Whilst conducting the research, Graham identified a strong intergenerational dynamic. The women that had lived through the genocide felt repressed in the sense that their own families weren’t aware of the stories they had to tell, as at the time of the research young Kurdish people were living in a comparatively prosperous society. Girls had access to education and income from oil revenues was allowing the country to develop; the women felt that their stories could be lost to future generations. However, by the end of the two years of research this growing prosperity was arrested dramatically as the region was alienated from the Iraqi administration in Baghdad, who cut off funding and triggered an alarming regression to previous conditions. Furthermore, the encroachment of ISIS on the outskirts of Erbil caused serious concern that the women would be endangered due to their exposure through the project. Despite this, each woman insisted on their story being told.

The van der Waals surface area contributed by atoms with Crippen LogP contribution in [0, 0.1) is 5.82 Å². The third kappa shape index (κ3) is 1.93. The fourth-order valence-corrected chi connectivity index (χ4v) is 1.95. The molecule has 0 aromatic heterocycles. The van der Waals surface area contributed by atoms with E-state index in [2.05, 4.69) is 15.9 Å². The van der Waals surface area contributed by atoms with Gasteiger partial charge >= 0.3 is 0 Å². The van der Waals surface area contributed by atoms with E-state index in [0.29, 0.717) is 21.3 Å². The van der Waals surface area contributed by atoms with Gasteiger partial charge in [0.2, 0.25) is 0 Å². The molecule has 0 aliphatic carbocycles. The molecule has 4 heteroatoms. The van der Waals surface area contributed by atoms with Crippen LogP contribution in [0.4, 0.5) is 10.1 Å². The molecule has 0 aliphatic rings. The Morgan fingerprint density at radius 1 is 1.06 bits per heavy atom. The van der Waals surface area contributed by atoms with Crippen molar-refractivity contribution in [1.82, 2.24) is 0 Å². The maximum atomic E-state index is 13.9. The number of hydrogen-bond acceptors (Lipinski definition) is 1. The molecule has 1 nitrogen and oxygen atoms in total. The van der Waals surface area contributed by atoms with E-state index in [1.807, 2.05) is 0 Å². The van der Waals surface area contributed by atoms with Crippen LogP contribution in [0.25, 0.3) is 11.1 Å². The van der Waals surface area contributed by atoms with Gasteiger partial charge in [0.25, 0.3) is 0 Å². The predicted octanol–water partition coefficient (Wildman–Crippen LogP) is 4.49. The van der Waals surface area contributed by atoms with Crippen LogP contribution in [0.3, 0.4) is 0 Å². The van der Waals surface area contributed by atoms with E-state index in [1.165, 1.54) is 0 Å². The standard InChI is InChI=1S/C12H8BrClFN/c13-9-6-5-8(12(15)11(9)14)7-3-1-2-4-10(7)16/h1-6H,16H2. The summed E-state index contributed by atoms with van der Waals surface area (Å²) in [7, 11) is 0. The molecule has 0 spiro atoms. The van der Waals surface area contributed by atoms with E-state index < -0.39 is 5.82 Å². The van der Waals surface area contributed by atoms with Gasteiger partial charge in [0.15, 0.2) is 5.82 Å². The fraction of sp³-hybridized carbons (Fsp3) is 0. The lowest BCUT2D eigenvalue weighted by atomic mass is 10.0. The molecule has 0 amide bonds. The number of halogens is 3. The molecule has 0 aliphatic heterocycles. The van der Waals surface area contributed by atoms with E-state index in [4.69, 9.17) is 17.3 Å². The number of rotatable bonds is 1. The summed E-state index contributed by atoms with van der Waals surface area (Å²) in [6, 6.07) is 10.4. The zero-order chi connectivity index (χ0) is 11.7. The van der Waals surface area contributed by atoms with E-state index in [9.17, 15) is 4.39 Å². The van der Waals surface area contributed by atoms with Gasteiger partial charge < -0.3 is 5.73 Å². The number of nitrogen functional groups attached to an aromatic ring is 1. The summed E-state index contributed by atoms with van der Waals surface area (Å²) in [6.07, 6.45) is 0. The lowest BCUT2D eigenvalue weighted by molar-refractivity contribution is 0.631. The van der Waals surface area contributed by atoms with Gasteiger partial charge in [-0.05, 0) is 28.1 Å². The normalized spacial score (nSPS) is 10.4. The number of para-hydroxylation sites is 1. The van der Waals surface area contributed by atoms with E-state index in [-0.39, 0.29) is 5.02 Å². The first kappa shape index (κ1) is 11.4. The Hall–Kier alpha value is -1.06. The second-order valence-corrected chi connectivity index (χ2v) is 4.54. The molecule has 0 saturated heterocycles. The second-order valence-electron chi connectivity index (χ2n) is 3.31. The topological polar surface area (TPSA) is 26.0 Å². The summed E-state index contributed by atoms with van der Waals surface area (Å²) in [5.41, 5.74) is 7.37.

The women’s stories were disseminated through the Lancaster University Centre for Transcultural Writing and Research website, with the stories published in both Kurdish and English after a lengthy translation process. Patterns existed in the narratives, with women recounting unsentimentally day-to-day memories from their difficult early lives as subsistence farmers, before inevitably discussing the genocide which transformed their future into something they had never imagined. Graham explained how he took the experience further than simply publishing the stories as an ethnographic dataset; as a creative writer he wrote twenty sonnets interrogating what he describes as a transformative experience as westerners working in a cross-cultural environment.